Arabic Coffee1 April 2008 in General
Arabic coffee is at all times brewed and only small amounts at a time are made. The cup that the beverage is served in is small because the coffee is extremely strong so not much needs to be consumed. The standard coffee cup holds about a quarter of a typical measuring cup. Arabic coffee is drunk when hot but the grounds have to be completely settled first, so the coffee is never stirred and only the fluid on the top is consumed.
The best Arabic coffee is produced from freshly roasted ground beans. Most people like to roast and grind the beans themselves to achieve their specific liking. Some prefer Mocha beans from Yemen due to its subtle taste and strong smell. Others prefer the Brazil beans which is said to be the most enriched in flavour. Generally various types of beans are mixed together.
The art of producing good Arabic coffee consists of the beans being roasted over a charcoal fire and ground in a stone mortar. Both processes should take place a few minutes prior to the coffee being brewed in order to retain its rich flavour. Normally the process of making Arabic coffee includes the sugar being dissolved in water before the powdered coffee is added. Customarily a leveled teaspoon of sugar as well as a loaded teaspoon of ground coffee is used with every cup of water for each serving.
Unlike other coffee mixtures, sugar is mixed into Arabic coffee during the brewing process and not when it is being served. The quantity of sugar that is added to the coffee must suit a specific occasion. For happy events, more sugar is added; this excludes coffee that is served after dinner which is generally sweetened lightly. So for special occasions such as weddings, birthdays as well as christenings, coffee is prepared sweet. If it is a sad occasion the coffee is made bitter.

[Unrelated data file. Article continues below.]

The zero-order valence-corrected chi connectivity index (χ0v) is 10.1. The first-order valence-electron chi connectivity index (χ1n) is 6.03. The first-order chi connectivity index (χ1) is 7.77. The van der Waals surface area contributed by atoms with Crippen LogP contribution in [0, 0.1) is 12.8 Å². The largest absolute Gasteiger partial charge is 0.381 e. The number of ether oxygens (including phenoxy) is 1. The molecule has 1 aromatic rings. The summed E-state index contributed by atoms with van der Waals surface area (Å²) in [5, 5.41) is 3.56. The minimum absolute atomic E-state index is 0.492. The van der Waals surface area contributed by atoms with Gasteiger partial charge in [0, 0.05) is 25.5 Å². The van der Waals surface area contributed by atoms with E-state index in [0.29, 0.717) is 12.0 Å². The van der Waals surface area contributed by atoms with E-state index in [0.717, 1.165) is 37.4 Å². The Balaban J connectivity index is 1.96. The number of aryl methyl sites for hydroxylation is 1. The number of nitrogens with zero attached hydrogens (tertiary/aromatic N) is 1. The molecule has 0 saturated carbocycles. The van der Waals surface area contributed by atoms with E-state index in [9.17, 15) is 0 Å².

The process involves sugar and water both being boiled until clear. Then the ground coffee is added and mixed in well. The mixture is left to come to a boil until foam reaches to the top of the pot. The pot which has a long handle is then taken from the fire and then is hit against the side of the stove for the foaming to be reduced. The boiling process is repeated at least two more times. When removed the third time a small number of drops of cold water can be put in to help settle the grounds. Right afterwards it is poured in small cups for serving before the grounds settle in the bottom of the pot.
Orange blossom essence can be served with the Arabic coffee for additional flavour. Some individuals may add a few cardoman seeds to the pot while the coffee is still being brewed. The flavour of cardoman differentiates the coffee that is served in Saudi Arabia. In that region the guest is served as many cups of coffee as desired, however it is not traditional in Lebanon to suggest a second cup of Arabic coffee at the same sitting.
Hospitality and kindness have always been of much importance to an Arab host. Whether for a special occasion, or just a visit from neighbours, Arabic coffee is definitely an integral part of being social.
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